From the Washington Post:
The U.S. military is being buffeted by dueling legal claims over religion, with one set of plaintiffs contending that the Pentagon is suppressing evangelical Christianity and another set arguing just the opposite -- that the brass gives the most aggressive evangelicals free rein to proselytize in uniform.I generally believe that when both sides are unhappy about a situation, it means that a even compromise has been reached. Unfortunately, that isn't really the case here.
In the latest lawsuit, an evangelical Christian chaplain is charging the Navy with violating his First Amendment rights by forbidding him to pray "in the name of Jesus" at public ceremonies.The other lawsuit, brought by Reagan White House official Michael L. "Mikey" Weinstein, contends that some Evangelicals within the military "believe they have an illimitable right to push their biblical worldview in the military, 24 hours a day, seven days a week, up and down the chain of command. ... Our view is that you certainly have that right at certain times and places that are well established by the U.S. Constitution and our case law. ... But you can't do it on the job when you're wearing the uniform during the workday."
Chaplain Gordon J. Klingenschmitt filed the lawsuit Oct. 25 in U.S. District Court for the District of Columbia with assistance from the Rutherford Institute, a Charlottesville-based public interest law firm that sued the Pentagon over its policy of requiring U.S. servicewomen stationed in Saudi Arabia to wear a Muslim head covering.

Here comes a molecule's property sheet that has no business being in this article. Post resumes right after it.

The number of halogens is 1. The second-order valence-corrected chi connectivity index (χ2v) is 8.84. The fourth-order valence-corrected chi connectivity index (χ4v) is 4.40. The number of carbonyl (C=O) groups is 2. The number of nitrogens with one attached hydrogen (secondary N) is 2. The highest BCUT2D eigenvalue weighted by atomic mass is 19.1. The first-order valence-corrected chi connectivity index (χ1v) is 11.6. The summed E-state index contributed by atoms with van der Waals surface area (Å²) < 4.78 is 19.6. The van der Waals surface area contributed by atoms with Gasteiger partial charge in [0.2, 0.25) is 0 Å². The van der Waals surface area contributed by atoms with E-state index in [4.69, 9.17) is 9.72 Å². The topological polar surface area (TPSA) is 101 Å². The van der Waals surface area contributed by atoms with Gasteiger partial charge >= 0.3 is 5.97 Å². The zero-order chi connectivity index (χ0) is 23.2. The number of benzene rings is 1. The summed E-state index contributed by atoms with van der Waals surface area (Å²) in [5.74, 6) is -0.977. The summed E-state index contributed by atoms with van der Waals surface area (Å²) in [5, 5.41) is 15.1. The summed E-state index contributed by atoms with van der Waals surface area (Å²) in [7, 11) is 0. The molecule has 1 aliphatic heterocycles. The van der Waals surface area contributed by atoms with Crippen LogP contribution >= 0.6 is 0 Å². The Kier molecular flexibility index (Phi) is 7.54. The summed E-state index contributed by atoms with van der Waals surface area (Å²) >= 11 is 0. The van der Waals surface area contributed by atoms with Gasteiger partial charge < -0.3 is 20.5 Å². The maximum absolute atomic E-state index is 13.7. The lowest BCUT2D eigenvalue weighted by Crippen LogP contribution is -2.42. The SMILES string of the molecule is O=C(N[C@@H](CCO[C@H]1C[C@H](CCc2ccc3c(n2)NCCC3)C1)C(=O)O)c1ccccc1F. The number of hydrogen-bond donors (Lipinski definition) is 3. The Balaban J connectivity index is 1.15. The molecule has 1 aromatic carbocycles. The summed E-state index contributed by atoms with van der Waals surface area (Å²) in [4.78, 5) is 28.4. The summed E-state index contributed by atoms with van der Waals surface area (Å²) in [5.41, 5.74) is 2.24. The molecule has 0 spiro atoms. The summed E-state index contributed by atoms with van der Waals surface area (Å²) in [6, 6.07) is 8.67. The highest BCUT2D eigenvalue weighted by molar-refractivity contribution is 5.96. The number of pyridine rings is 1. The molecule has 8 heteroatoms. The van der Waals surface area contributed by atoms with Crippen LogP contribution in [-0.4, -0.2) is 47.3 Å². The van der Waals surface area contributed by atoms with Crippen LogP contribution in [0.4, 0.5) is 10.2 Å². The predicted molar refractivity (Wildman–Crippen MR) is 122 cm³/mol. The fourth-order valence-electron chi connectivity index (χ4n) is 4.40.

Klingenschmitt's suit alleges that the Navy has effectively established a "civic religion" and is "suppressing [his] Christian faith" by requiring him to offer nonsectarian prayers when speaking to diverse groups of sailors.
The reason that my 'both sides angry = good compromise' reading doesn't work here is that in an organization as large as the U.S. military (second largest in the world in terms of active personnel) uniform enforcement of standards is impossible.
In some parts of the military, the line is being held against creeping theocracy. The fundies, by now used to being able to pretty much do as they please, get pissed and sue. In other parts of the military, theocratic sentiments are not just tolerated but encouraged. In those situations, people dedicated to the separation of Church and State are forced to take legal means to correct the situation.
The title of this post is 'The Military as Microcosm.' As an imperfect, though concentrated cross-section of the country, the military is facing a problem that the rest of the country will soon be forced to face. While this election may see Democrats make gains across the country, the regional differences in public approval of mixing Christianity and Government will remain.
Retired Navy Capt. Gary R. Pollitt, executive director of the Military Chaplains Association, a private, nonprofit group says "The only thing I can safely predict is, get ready for new controversies over the place of evangelism in the armed forces."
He's right, but don't expect the coming controversies to be limited to the armed forces.
Evangelism Military Christianists